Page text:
acquired a wide and comprehensive knowl-
edge of the subject and having come mto
the possession of accurate data relating
thereto, at the request of Mr. Ford he wrote
an historical article entitled "Fish, Fishing,
and Fisheries of Pennsylvania," which was
printed in pamphlet form and distributed
by the State at the Columbian Exposition
at Chicago. So exhaustively and com-
pletely was the subject covered that the
pamphlet attracted interest throughout the
breadth of the country, and was gfiven
lengthy and commendatory reviews by the
leading nev/spapers and journals. Soon
after its publication, Henry C. Ford, who
first introduced Mr. Meehan to the work
in which he has performed service of such
signal excellence, died, in the year that the
State Fish Commission appointed Mr. Mee-
han assistant secretary and statistician,
giving him the superintendency of all the
hatcheries of the State. In this position he
demonstrated such thorough familiarity
with all departments of the work and all
of the affairs of the commission, that he



was appointed to membership on the com-
mission by Governor William A. Stone,
being reappointed by Governor Samuel W.
Pennypacker. In January, 1903, the State
Legislature abolished the State Fish Com-
mission and created in its stead the Depart-
ment of Fisheries, Governor Pennypacker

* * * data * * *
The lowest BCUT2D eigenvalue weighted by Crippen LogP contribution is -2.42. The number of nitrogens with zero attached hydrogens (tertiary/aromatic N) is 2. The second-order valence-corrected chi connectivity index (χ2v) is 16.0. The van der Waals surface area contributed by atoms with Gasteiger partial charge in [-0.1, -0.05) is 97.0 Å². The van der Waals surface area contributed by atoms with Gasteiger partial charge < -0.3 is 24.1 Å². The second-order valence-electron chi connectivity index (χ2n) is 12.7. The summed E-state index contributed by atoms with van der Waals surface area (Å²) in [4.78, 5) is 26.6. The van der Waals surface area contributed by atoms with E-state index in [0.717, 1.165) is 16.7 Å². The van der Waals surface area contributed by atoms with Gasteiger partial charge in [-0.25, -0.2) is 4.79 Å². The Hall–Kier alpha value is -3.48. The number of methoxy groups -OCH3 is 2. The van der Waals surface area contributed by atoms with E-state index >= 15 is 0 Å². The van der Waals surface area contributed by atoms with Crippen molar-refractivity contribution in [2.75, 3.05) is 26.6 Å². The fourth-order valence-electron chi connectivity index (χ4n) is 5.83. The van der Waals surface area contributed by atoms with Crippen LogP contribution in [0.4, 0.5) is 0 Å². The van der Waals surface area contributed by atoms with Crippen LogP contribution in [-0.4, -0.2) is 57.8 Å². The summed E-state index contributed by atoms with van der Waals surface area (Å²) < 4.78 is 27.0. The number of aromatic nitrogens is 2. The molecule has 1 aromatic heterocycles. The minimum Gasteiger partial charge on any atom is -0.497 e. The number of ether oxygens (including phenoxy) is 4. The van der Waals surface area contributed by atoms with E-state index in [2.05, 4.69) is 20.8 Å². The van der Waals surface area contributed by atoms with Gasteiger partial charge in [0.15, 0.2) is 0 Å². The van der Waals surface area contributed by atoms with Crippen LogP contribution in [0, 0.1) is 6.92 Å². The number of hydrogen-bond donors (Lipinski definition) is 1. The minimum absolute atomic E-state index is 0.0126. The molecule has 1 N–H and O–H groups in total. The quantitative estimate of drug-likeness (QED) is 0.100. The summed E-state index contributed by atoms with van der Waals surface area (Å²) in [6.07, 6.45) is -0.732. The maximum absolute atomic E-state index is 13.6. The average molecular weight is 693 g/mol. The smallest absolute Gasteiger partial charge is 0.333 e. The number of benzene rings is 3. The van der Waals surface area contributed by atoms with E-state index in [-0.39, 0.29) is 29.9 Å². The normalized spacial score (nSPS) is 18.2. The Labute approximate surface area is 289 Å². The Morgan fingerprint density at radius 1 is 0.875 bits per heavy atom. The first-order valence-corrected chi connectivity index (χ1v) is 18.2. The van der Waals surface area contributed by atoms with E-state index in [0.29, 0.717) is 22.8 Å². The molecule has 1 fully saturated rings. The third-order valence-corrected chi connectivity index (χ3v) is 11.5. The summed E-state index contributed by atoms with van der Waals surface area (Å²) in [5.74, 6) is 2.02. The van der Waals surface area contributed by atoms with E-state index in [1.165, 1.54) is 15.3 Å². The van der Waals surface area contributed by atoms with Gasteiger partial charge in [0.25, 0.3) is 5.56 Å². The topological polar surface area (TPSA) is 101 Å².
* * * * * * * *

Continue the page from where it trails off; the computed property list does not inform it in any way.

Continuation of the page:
appointed Mr. Meehan head of the depart-
ment. He was reappointed by Governor
Stuart, and served for three months vmder
the administration of Governor Tener,
when he resigned. While Mr. Meehan was
head of the Department of Fisheries, Penn-
sylvania ranked, with Massachusetts, New
York, and Michigan, next to the National
Government in the volume of work con-
ducted by the State in fish culture, and the
annual number of fish sent from the hatch-
eries was far in advance of that of any
other State, being one-third of that to the
credit of the National Fisheries. Among
the important works conducted by Pennsyl-
vania were the introduction of frogs as a
food product, and the successful propaga-
tion of the black bass and the fresh water
terrapin. Through his connection with this
department and his well known part in all
of its work, Mr. Meehan became a cele-
brated authority of international fame.